Spirit Run is the electrifying debut memoir of a son of working-class Mexican immigrants who fled a life of labor in fruit-packing plants to run in the Peace and Dignity Journey—a Native American marathon from Canada to Guatemala—challenging himself to reimagine North America and his place in it.
I hope you’re ready for some awesome new books, ’cause I got ’em. Memoirs, histories, science, and more — nonfiction covers it all. We’re 1/6th through the year, so just think about how many more books we have to talk about for 2020! So exciting. Very hyped.
Legendary Children: The First Decade of RuPaul’s Drag Race and the Last Century of Queer Life by Lorenzo Marquez and Tom Fitzgerald. FINALLY a history of American queer culture that pairs momentous historical events with aspects of RuPaul’s Drag Race. We’re talking the Werk Room, the Library, the Pit Crew, etc. The book is centered around the idea that “RuPaul and company devised a show that serves as an actual museum of queer cultural and social history, drawing on queer traditions and the work of legendary figures going back nearly a century.” Start your engines!
The Story of More: How We Got to Climate Change and Where We Go From Here by Hope Jahren. From the author of Lab Girl comes a book that asks: “how can we learn to live on a finite planet?” If you’re looking for a walk through the science behind the key inventions that release greenhouse gases into the atmosphere as well as actions we can take to fight back, this is it. As someone who feels much more reassured when they know how something works, I’m very excited about this book.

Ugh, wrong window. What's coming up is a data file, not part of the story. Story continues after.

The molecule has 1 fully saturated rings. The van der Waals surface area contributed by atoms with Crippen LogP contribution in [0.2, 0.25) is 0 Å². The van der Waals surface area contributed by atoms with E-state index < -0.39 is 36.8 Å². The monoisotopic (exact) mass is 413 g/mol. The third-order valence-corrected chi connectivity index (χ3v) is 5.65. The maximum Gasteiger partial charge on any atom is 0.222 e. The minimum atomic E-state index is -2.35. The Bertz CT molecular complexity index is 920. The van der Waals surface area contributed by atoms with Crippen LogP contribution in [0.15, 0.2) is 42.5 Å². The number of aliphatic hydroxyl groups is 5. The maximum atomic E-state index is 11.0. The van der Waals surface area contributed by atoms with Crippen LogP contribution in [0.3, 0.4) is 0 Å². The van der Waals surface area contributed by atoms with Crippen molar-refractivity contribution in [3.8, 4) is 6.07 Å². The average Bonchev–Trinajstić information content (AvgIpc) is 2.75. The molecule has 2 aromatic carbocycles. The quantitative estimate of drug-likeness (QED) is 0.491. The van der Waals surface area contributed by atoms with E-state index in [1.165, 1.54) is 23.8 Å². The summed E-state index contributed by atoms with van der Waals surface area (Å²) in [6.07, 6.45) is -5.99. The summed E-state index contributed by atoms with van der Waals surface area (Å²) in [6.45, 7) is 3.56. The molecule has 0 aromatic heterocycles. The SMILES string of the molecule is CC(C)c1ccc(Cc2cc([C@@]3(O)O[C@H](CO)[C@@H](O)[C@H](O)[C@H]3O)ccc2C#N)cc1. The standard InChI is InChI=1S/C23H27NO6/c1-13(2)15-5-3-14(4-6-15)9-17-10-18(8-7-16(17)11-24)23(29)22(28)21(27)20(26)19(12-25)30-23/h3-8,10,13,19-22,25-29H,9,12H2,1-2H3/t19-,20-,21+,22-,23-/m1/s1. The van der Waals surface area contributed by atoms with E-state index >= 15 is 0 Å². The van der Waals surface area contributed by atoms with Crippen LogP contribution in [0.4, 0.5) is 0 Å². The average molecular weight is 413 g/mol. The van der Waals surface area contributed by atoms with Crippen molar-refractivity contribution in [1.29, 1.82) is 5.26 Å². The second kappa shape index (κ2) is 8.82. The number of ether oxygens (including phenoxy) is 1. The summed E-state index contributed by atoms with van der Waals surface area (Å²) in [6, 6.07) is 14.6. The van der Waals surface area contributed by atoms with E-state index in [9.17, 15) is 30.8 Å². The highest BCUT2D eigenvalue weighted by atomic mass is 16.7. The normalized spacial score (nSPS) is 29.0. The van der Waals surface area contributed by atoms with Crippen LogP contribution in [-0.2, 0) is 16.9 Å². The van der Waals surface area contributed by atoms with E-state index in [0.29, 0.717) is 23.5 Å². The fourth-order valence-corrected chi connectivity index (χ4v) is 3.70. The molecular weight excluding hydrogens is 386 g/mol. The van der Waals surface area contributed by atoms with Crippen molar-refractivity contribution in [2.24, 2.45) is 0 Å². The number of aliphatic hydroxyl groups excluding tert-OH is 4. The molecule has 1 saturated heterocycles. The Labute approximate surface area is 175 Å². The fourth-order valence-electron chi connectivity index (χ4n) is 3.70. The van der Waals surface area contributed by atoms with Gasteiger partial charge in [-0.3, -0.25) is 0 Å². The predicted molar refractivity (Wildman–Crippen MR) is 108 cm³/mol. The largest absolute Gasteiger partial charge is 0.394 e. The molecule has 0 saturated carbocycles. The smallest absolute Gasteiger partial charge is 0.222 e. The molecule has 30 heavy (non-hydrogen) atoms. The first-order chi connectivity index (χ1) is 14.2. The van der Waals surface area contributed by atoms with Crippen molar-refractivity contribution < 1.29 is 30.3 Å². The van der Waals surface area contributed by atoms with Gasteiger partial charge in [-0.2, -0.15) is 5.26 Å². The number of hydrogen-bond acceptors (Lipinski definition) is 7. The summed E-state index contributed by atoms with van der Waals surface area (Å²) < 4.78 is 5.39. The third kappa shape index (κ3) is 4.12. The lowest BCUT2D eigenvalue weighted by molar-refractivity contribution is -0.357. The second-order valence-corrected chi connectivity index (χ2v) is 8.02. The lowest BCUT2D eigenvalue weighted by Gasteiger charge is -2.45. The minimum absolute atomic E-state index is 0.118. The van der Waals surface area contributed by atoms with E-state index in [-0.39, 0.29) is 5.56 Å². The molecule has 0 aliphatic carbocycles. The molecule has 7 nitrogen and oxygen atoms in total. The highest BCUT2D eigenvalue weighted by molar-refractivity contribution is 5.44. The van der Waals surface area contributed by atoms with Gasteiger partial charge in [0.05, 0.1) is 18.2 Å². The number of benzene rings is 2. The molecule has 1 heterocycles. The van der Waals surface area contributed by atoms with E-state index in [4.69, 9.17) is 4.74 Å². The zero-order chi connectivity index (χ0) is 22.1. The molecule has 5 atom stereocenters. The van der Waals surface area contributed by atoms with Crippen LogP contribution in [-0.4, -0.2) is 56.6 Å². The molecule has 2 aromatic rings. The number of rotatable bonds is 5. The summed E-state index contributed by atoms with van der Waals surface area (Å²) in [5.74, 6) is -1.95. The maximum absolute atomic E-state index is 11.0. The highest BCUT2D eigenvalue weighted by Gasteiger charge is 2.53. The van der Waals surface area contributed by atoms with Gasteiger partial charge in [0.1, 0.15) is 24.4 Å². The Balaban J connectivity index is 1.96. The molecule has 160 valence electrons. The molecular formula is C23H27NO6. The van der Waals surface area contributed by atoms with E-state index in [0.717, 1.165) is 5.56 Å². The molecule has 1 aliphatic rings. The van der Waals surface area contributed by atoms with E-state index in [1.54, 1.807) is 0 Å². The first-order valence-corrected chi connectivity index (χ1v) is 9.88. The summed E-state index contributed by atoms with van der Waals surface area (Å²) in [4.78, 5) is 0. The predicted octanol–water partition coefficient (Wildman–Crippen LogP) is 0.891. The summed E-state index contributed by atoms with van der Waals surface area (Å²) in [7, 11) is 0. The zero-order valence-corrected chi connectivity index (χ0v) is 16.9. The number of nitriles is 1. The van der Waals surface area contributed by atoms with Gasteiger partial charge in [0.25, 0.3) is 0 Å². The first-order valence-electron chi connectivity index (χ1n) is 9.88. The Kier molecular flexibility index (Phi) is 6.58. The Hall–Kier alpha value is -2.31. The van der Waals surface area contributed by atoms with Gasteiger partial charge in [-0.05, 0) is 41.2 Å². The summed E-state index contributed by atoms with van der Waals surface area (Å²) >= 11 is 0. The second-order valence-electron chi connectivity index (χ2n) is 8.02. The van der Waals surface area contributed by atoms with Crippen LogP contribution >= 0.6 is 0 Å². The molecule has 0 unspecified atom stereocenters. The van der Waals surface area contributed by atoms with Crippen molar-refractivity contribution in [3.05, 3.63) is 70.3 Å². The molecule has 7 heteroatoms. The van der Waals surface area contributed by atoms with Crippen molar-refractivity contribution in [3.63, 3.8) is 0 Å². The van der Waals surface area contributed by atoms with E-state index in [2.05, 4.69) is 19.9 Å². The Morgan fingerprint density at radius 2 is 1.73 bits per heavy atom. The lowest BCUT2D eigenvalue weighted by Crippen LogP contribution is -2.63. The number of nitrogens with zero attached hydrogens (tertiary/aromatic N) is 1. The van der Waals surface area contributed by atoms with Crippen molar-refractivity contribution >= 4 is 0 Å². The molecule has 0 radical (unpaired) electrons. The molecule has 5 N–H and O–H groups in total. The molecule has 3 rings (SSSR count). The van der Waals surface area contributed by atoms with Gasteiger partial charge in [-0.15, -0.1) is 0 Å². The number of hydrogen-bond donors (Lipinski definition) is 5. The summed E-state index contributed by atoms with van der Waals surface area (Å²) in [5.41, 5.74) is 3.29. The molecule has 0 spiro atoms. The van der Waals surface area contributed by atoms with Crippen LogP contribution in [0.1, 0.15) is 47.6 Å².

Rust: A Memoir of Steel and Grit by Eliese Colette Goldbach. Kim talks about this on this week’s episode of For Real and it sounds like a fascinating, layered story. Goldbach writes about her work in a steel mill after college, her childhood in the Rust Belt, her struggle with addiction, and the “unexpected warmth and camaraderie” she found among the people she worked with. It’s being compared to Educated, which is a definite plus in my book.
Footprints: In Search of Future Fossils by David Farrier. What will the earth look like to future archaeologists? What are we leaving for them to discover? Farrier explores this idea, looking at a range of items from chicken bones to nuclear storage. He goes from the Baltic Sea to the Great Barrier Reef and provides a new lens for us to view the world of today.
We Are Not Here to Be Bystanders: A Memoir of Love & Resistance by Linda Sarsour. Sarsour is known in part for being the co-chair of the 2017 Women’s March, which became a global phenomenon. In her memoir, she shares her experience of growing up as a Palestinian Muslim American and a feminist. If you’re looking for a path towards activism, she explains how she learned to become a community organizer and full-time activist. Sarsour is a sometimes-controversial figure, and while I haven’t read her memoir yet, her contribution to such a huge moment in 21st century feminism alone puts her on this new release list.